I don't think this is an appropriate "proficiency". The BSDs ship with several shells. Any one of them might be the "default". If I can bang out a script for /bin/sh, why should I bother to learn anything about csh? And, please, don't tell me I'll have to debug someone else's csh script, not in 2006. Not before Perl, sed and awk, surely.

You can't do much on NetBSD at any rate without knowing your way around /bin/sh. You can happily use and administer the system with only that, if you install bash.

Dear anonymous: http://www.bsdcertification.org/contact --KevinDKinsey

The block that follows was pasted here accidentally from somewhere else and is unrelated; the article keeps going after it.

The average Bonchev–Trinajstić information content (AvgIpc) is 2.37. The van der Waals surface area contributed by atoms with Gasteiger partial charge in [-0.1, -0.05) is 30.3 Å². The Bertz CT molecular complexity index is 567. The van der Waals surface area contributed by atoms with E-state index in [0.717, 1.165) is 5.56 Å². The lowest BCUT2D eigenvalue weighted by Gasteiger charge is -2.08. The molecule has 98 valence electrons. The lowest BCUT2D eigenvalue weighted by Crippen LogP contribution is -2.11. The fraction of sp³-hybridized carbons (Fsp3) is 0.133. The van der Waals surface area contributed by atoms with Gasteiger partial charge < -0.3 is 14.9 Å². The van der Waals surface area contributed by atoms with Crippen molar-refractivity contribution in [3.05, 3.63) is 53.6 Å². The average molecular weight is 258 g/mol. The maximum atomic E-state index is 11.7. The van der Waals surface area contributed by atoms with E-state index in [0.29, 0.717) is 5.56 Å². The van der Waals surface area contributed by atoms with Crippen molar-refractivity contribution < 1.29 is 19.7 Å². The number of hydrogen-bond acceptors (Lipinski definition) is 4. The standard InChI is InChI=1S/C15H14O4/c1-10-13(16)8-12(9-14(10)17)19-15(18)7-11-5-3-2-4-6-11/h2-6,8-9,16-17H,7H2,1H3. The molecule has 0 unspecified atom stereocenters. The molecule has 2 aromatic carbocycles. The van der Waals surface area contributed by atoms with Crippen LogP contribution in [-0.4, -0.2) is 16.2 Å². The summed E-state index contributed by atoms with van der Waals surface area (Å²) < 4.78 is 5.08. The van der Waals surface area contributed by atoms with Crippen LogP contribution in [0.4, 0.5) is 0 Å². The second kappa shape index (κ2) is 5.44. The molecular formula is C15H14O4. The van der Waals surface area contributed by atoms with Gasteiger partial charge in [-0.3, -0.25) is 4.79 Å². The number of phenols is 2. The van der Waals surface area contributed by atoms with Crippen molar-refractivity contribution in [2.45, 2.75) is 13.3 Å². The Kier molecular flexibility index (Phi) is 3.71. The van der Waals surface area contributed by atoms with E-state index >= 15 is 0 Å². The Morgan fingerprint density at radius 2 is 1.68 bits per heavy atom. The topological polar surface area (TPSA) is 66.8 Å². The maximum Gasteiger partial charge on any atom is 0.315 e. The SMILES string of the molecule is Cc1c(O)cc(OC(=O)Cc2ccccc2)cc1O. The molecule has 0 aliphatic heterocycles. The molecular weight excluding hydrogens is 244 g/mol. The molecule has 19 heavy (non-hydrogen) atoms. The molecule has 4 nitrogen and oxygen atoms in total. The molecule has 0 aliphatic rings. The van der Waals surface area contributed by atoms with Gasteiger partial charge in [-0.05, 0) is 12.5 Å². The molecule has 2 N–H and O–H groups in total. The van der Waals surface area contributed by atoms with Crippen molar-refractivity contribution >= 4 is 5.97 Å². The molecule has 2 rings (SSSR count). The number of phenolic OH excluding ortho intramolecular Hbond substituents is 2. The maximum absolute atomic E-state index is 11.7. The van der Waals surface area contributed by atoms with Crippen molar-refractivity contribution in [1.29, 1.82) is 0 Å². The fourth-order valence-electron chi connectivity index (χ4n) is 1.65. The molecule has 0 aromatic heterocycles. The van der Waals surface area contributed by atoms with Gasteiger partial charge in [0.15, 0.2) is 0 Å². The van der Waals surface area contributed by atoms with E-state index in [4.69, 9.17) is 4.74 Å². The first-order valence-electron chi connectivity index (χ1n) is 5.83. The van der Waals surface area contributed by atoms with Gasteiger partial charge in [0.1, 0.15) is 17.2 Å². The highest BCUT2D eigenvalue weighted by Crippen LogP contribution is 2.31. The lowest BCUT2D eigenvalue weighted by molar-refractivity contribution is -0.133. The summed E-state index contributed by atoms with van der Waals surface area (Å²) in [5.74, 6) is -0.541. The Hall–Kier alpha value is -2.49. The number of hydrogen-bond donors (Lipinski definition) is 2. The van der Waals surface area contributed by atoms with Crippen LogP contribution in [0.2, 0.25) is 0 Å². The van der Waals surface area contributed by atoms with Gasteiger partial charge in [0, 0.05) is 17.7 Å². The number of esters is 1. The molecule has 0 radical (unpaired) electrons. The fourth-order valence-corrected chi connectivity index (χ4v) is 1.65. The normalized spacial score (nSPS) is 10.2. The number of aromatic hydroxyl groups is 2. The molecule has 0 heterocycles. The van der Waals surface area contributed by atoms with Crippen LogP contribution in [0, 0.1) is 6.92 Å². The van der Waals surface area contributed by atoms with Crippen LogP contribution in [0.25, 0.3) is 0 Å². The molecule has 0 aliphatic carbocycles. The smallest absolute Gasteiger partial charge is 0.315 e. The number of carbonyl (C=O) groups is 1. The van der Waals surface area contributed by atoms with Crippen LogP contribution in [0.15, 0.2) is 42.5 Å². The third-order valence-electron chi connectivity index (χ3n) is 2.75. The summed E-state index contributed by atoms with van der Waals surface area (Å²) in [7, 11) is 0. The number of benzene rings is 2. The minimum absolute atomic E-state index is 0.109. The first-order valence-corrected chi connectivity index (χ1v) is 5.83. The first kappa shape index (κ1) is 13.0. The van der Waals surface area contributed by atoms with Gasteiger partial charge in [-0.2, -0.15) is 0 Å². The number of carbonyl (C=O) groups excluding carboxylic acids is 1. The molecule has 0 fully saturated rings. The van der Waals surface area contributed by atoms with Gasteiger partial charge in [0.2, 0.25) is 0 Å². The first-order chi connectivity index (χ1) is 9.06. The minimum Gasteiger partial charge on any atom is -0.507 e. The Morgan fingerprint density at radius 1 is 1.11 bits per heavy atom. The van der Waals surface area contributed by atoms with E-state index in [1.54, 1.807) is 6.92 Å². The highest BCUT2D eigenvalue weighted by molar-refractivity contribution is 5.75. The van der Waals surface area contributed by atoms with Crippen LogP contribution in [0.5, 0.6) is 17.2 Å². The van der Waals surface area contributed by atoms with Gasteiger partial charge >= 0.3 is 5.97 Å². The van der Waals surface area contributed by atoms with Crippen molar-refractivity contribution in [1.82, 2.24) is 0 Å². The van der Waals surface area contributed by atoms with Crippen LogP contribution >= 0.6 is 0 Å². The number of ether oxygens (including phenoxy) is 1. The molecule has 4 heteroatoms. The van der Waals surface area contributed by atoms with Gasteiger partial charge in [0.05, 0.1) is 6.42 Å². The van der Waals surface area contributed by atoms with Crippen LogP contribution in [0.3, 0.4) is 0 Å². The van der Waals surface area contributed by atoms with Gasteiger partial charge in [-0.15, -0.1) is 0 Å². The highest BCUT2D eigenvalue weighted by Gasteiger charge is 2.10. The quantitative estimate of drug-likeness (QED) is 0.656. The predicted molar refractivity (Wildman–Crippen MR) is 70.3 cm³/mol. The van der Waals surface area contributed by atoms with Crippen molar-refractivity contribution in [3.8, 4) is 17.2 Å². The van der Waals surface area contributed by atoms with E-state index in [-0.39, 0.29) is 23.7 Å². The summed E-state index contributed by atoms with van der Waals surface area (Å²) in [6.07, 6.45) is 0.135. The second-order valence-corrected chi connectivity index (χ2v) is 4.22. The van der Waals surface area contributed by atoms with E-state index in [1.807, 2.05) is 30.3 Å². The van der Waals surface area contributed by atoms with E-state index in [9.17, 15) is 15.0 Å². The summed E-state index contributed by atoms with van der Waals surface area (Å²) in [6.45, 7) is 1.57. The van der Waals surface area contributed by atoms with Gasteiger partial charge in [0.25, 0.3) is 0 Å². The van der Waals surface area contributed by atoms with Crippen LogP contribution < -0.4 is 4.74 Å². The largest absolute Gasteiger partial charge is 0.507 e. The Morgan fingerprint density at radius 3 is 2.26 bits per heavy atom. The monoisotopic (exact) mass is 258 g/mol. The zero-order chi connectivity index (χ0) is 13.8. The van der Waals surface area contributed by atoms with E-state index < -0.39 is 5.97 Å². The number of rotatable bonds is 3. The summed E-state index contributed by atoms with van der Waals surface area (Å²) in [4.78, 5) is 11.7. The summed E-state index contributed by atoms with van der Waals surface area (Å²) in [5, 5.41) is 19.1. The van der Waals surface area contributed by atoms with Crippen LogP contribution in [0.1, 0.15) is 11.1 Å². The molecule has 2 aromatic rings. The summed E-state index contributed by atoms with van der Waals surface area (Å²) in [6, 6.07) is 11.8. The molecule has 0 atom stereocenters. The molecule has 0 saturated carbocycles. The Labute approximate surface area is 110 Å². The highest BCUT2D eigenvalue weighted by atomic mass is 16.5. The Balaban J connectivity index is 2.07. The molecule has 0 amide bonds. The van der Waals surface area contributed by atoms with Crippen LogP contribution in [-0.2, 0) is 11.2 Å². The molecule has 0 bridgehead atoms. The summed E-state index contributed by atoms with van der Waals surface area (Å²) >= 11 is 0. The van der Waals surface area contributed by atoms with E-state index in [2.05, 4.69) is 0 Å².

Now that seems a bit terse in retrospect (sorry!), but I believe what I was saying was that we just wrote the chapter based on what bsdcertification.org had selected as a proficiency, and it should be discussed with them. That said, you can periodically find on the FreeBSD lists, at least, someone who's shot themselves in the foot by uninstalling bash and rebooting, having forgotten to change root's shell in /etc/passwd; so, the recommendation for root in FBSD is to leave root's shell set to /bin/sh. So, any sysadmin should know about it. Or so it would seem. --KevinDKinsey